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Ask the Pastor

† Theological musings and answers to selected questions by a confessional Lutheran pastor.






23 October 2006

Understanding Proverbs


Q: Regarding the book of Proverbs, is this a divine or secular book in the Old Testament?

A: Thank you for writing. I believe that yours is the first question I’ve ever received from Kuwait.

Concerning Proverbs, I believe what Saint Paul wrote in 2 Timothy 3:16-17. He said, “All Scripture is breathed out by God and profitable for teaching, for reproof, for correction, and for training in righteousness, that the man of God may be competent, equipped for every good work.” Since Paul grew up in Judaism and since the Jews of his time considered Proverbs to be part of “all Scripture,” he must have considered Proverbs to be “breathed out by God” (or inspired).

Just because Proverbs tends to be as much practical as it does theological shouldn’t cause us to deny its divine origins. Living a good life and diligently applying ourselves in our vocations is in line with God’s will for all people. Since He made us to be logical thinkers, we shouldn’t be surprised if He occasionally includes pragmatic secular advice in His Word.

Also, we shouldn’t forget that while much of Proverbs deals with mundane daily activities, its heart involves true wisdom. As Proverbs 9:10 says, “The fear of the Lord is the beginning of wisdom, and the knowledge of the Holy One is insight.” While many of Proverbs’ topics are secular, even these point out that God ultimately governs and organizes all human activities.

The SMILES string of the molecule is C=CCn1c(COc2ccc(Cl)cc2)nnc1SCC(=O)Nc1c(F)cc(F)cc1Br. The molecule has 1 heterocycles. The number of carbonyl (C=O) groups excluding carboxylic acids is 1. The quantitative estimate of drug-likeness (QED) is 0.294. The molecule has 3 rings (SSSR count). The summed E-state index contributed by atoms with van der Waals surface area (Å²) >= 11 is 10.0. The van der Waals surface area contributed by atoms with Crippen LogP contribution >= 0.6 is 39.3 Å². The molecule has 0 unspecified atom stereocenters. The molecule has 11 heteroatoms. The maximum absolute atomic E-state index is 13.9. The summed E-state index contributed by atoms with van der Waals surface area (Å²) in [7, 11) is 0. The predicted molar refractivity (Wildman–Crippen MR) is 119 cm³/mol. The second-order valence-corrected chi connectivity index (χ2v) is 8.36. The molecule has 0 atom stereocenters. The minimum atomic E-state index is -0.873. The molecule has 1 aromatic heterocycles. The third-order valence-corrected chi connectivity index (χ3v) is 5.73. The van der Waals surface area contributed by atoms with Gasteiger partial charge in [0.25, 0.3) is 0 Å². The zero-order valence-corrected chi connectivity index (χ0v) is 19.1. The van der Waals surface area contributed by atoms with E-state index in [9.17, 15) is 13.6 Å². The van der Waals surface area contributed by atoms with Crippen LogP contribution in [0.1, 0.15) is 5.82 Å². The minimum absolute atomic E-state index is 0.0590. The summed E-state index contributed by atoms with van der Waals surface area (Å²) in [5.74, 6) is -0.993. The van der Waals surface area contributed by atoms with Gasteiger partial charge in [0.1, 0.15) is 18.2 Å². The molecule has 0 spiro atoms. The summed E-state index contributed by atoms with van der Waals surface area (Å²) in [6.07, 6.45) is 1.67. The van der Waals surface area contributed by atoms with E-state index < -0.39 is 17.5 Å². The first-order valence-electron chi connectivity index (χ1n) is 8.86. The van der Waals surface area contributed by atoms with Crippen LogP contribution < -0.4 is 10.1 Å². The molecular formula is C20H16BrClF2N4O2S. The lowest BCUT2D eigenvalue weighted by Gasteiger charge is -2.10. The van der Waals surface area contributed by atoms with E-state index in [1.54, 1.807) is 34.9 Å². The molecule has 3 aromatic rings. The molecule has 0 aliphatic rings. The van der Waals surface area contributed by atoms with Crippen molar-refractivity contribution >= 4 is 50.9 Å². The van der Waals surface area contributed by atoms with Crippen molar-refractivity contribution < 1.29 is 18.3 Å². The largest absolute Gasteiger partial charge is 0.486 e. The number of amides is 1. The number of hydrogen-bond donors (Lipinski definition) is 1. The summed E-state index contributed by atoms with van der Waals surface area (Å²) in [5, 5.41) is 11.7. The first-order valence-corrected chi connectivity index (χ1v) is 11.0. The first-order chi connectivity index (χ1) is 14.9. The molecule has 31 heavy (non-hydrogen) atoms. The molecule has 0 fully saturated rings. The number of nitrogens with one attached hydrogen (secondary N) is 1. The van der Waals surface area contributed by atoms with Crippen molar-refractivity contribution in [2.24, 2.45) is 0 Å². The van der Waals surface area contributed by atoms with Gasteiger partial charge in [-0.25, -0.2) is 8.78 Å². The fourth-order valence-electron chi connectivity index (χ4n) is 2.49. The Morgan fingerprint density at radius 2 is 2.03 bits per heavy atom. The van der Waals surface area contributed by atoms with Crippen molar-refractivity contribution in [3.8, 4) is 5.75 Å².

Christians further believe that our earthly vocations are intimately connected with our salvation. No activity is totally “secular,” since we believe that our entire lives are under divine guidance and protection.

Scripture quoted from The Holy Bible, English Standard Version™, © 2001 by Crossway Bibles.

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Walter Snyder is the pastor of Holy Cross Lutheran Church, Emma, Missouri and coauthor of the book What Do Lutherans Believe.

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